Randomness Reigns: The Myth of Momentum


Aaron Rodgers’ miracle no-look Hail Mary seemed to turn the tide of the game in the Packers favor. 10 minutes later the Packers season was over. (Getty Images)

Cruz Serrano

As the NFC Divisional playoff game between the Packers and Cardinals drew to a close, all hope seemed lost as the Pack faced a 4th and 20 down by 7 with less than two minutes to play. Two incredible throws later, including a ‘see it to believe it’ game tying Hail Mary by Aaron Rodgers to end regulation, and it appeared that Green Bay had seized all momentum. That was until Arizona marched down the field in 3 plays in overtime and scored a touchdown despite the apparent momentum swing that Green Bay carried from the Hail Mary. Perhaps Arizona was magically able to steal the momentum away again as OT started. Or perhaps the idea of Psychological Momentum in sports is just a myth that people perpetuate as a way to try to predict performance and outcomes for players and teams.

Applying an idea like momentum to sports is actually something that is extremely intuitive. Humans have a tendency to try and see things as a habit, and that includes success and winning in sports, the idea that winning is contagious, and the idea that the more you win the more likely you are to win again. It seems to stem from our natural tendency to try and detect patterns in randomness. And that’s exactly what sports are, random. Hail Mary passes, 70 yard passes to start overtime, and even incredibly long winning streaks are all a product of the same randomness. That isn’t to say that there isn’t predictability in randomness. Talent and the accruement of talent will obviously increase the chances of winning, and good players will always go on ‘hot streaks.’ But that’s a result of talent, not the idea that some magical force is driving the success of a player or team. And that is also shown when bad teams go on winning streaks, and good teams lose to teams that they should beat; the randomness is always there.

Just a few minutes later Larry Fitzgerald rendered Rodgers Hail Mary moot. (Getty Images)

Larry Fitzgerald rendered Rodgers’ Hail Mary moot. (Getty Images)

In 2012, three MIT students published a paper that they presented at the MIT Sloan Sports Analytics Conference that reviewed momentum in the NFL (you can review the paper here). The data they collected was from the 473,621 plays that took place in the NFL from 2000-2010. They looked at drives that were preceded by big defensive plays as compared to drives that started after a punt or kick off. They reviewed three important factors of each drive; 1. the results of the first play of each drive, 2. the results of the first set of down of each drive, and 3. the points scored on each drive. Although there were very slight differences among the data sets (things like field position could be a confounding variable) the use of a statistical test known as a Chi Square test showed ‘no significant association between big defensive plays and subsequent offensive performance.’ Although big defensive plays aren’t the only instances where an apparent momentum swing may take place, they are often attributed as plays that can have a significant boost to the performance of a team. However, not only do the stats show that isn’t the case, it also doesn’t make a ton of sense when you really think about it. To think that the idea of momentum can somehow be transferred from the defense to the offense that had nothing to do with the turnover really doesn’t make much sense.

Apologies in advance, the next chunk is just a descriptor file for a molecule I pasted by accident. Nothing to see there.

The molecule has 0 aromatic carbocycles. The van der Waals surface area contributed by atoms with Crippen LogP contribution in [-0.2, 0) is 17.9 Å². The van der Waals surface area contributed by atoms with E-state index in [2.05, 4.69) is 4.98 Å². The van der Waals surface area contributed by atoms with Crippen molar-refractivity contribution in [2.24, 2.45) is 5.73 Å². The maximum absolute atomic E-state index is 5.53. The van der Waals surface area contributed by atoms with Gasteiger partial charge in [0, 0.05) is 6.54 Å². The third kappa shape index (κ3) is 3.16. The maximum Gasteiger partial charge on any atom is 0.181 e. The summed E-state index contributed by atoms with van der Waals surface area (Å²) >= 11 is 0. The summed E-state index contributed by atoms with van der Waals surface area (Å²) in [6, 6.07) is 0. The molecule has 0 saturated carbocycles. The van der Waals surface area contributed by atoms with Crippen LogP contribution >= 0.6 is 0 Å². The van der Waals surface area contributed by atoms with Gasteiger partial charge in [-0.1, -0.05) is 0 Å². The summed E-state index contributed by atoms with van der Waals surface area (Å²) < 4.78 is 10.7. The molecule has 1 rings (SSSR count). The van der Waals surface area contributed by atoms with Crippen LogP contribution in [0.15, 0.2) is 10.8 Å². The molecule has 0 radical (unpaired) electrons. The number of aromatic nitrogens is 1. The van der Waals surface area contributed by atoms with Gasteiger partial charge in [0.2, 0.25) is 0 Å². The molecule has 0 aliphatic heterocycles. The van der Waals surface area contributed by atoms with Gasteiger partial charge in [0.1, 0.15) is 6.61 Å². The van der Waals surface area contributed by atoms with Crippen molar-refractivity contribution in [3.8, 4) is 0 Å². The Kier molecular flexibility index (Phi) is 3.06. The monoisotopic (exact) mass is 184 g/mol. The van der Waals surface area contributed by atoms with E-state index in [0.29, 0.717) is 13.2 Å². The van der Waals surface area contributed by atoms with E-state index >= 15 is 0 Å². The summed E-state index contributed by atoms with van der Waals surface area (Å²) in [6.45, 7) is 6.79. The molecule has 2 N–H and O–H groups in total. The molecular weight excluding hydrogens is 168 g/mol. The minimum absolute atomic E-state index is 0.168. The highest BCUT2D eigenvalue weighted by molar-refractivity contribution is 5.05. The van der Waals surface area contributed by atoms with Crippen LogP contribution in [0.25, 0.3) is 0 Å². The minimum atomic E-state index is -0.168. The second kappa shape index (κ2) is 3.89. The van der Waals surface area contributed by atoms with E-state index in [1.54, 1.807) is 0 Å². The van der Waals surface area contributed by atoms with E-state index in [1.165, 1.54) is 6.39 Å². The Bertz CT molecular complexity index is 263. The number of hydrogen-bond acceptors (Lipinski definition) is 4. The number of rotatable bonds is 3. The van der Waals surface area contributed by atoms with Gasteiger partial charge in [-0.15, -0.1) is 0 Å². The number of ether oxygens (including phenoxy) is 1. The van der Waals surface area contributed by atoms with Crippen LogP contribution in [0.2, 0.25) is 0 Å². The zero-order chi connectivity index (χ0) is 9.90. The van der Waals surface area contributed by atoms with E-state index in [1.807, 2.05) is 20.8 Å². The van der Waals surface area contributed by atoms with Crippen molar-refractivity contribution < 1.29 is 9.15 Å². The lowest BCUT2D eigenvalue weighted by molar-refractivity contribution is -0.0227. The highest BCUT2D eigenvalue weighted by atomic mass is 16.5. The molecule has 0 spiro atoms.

Although the statistics show that there isn’t quantitative evidence that psychological momentum doesn’t exist in sports, it’s almost impossible to completely throw out the idea that there might be some sort of qualitative effect that momentum can have on a player’s confidence, which may or may not affect the way athletes perform. Although it might be impossible to quantify those type of intangible aspects of sports, there isn’t currently any data to support it. Despite that fact, players often report that they can feel like they are in a zone, or that opposing players just ‘have the hot hand’ at a given moment. Perhaps those are just excuses and humility, or perhaps there are some things that can’t be quantified. Although from an analytical aspect I prefer to believe that there is some sort of way to gauge on field performances, it is possible that from a qualitative standpoint players can benefit from momentum swings. But on a grand scale, the data just isn’t there to back that up.

cruz– Cruz Serrano (@Cruzin_USA)


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